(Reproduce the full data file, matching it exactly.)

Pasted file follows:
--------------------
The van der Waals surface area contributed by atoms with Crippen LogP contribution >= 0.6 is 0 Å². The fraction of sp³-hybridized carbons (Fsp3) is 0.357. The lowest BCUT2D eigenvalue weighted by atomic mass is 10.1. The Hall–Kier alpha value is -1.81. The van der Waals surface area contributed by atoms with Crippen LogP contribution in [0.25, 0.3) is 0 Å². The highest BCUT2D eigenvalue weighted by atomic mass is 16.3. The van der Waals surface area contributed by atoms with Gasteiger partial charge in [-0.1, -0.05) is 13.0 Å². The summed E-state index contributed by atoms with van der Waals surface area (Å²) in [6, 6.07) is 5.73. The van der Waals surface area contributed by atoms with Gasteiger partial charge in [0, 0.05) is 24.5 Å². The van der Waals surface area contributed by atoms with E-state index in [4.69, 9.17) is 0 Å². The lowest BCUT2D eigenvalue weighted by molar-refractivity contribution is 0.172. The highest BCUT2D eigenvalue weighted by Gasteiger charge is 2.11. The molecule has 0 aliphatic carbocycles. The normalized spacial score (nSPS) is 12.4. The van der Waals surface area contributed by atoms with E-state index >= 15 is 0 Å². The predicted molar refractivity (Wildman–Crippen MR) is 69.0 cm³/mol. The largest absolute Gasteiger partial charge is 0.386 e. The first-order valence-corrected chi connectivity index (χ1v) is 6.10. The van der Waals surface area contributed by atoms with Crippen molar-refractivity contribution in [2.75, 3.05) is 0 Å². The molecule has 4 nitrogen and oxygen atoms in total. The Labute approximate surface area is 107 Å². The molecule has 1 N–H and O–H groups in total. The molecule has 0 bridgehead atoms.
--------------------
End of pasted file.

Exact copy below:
The van der Waals surface area contributed by atoms with Crippen LogP contribution >= 0.6 is 0 Å². The fraction of sp³-hybridized carbons (Fsp3) is 0.357. The lowest BCUT2D eigenvalue weighted by atomic mass is 10.1. The Hall–Kier alpha value is -1.81. The van der Waals surface area contributed by atoms with Crippen LogP contribution in [0.25, 0.3) is 0 Å². The highest BCUT2D eigenvalue weighted by atomic mass is 16.3. The van der Waals surface area contributed by atoms with Gasteiger partial charge in [-0.1, -0.05) is 13.0 Å². The summed E-state index contributed by atoms with van der Waals surface area (Å²) in [6, 6.07) is 5.73. The van der Waals surface area contributed by atoms with Gasteiger partial charge in [0, 0.05) is 24.5 Å². The van der Waals surface area contributed by atoms with E-state index in [4.69, 9.17) is 0 Å². The lowest BCUT2D eigenvalue weighted by molar-refractivity contribution is 0.172. The highest BCUT2D eigenvalue weighted by Gasteiger charge is 2.11. The molecule has 0 aliphatic carbocycles. The normalized spacial score (nSPS) is 12.4. The van der Waals surface area contributed by atoms with E-state index >= 15 is 0 Å². The predicted molar refractivity (Wildman–Crippen MR) is 69.0 cm³/mol. The largest absolute Gasteiger partial charge is 0.386 e. The first-order valence-corrected chi connectivity index (χ1v) is 6.10. The van der Waals surface area contributed by atoms with Crippen molar-refractivity contribution in [2.75, 3.05) is 0 Å². The molecule has 4 nitrogen and oxygen atoms in total. The Labute approximate surface area is 107 Å². The molecule has 1 N–H and O–H groups in total. The molecule has 0 bridgehead atoms.